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etched in stone

Permanently fixed or firmly established; not subject to any amendment or alteration. Often used in the negative. The deal isn't yet etched in stone, but we're confident it will go ahead as hoped.
See also: etch, stone

etch (something) in(to) (something)

To cut something, such as a design or message, into some material or surface, usually with acid. Here, use the substance and try to etch your name into the glass.
See also: etch

etch something in(to) something

 and etch something in
to erode a design or message into something, usually with acid. They etched their family crest into their good crystal. He etched in his initials.
See also: etch

cast in stone

Also, etched in stone. Definite, fixed, as in We may choose to stay longer-our plans aren't cast in stone, or When Carl sets an agenda you can safely assume it's etched in stone. Both expressions allude to sculpture, with the first, from the early 1500s, using the verb cast in the sense of pouring and hardening some material into a final form, and the second cutting or corroding a permanent design.
See also: cast, stone

be etched on your ˈheart/ˈmemory/ˈmind

be something that you will never forget because it affected you so strongly: The image of their son holding up the championship trophy would be etched on their memories forever.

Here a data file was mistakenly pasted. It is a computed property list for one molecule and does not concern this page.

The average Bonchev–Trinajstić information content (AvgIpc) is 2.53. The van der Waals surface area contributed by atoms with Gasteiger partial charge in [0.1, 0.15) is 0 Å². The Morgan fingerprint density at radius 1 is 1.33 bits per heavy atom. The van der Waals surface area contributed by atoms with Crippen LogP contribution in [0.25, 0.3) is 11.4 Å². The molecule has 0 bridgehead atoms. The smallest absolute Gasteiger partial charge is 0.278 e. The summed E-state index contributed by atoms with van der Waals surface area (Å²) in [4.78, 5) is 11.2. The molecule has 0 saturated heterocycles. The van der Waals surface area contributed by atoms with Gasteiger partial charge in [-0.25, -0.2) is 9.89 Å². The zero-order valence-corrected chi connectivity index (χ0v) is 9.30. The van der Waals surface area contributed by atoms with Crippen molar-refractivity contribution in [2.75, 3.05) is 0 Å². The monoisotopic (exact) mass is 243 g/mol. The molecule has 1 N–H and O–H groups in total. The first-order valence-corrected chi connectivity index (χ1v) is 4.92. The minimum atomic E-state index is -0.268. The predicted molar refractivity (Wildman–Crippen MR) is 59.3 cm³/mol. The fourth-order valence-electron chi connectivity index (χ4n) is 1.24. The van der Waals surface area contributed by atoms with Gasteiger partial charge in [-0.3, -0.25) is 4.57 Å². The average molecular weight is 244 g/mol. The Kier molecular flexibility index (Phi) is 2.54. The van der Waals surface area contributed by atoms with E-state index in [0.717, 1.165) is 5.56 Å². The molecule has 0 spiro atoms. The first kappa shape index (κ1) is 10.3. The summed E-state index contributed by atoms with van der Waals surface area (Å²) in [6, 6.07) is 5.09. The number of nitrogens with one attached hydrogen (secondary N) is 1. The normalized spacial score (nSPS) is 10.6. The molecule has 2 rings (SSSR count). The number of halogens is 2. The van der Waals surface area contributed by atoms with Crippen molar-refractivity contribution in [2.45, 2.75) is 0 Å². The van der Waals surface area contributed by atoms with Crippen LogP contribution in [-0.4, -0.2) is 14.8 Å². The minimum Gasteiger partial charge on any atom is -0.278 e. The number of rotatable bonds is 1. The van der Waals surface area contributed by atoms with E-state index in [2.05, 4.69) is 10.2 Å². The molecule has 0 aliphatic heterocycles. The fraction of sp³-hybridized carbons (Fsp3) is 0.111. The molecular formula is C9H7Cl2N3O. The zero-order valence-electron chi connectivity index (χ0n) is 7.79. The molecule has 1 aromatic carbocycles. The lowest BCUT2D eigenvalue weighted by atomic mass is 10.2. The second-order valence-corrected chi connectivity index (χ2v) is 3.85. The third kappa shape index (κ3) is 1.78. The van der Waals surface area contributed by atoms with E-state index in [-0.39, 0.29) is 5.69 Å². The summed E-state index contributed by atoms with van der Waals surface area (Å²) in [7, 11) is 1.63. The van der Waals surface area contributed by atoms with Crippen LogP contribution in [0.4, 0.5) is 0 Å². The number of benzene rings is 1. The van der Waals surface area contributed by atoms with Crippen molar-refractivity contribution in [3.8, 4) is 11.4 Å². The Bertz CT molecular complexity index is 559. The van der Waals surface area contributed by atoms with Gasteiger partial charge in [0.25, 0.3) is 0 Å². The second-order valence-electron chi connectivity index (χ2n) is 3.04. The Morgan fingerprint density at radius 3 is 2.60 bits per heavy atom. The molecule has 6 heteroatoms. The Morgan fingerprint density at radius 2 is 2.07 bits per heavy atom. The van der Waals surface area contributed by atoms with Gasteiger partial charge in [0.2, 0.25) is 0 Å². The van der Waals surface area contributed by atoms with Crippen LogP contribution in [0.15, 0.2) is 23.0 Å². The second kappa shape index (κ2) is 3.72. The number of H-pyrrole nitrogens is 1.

See also: etch, heart, memory, mind, on
References in periodicals archive ?
4a shows a flake graphite specimen etched with 4% nital.
Similar etched patterns also remove the colored fringes often seen around images made by inexpensive lenses.
Chip designers can sculpt complicated layers of metal and semiconductor circuitry through repeated maskings with etched photoresists.
The 901e system was selected following an extensive evaluation of etched device wafers performed by the tool.
Lam pioneered single-wafer plasma etch tools in 1982 with its first product, the Lam AutoEtch(R) plasma etcher, which etched features of 1-2 microns in size.
The unique chamber design ensures that films on both sides of the wafer are simultaneously etched in the chemical dry etching environment, two wafers at a time in a single chambered system, and as many as four wafers at a time in a dual chambered system.
Elaborating on this, Hugh explains, "sandblasting requires machinery and has the disadvantage of showing fingerprints on the finished etched pattern.
This allows each wafer to be etched with identical conditions inside the chamber, so wafer-to-wafer and chamber-to-chamber repeatability is maximized.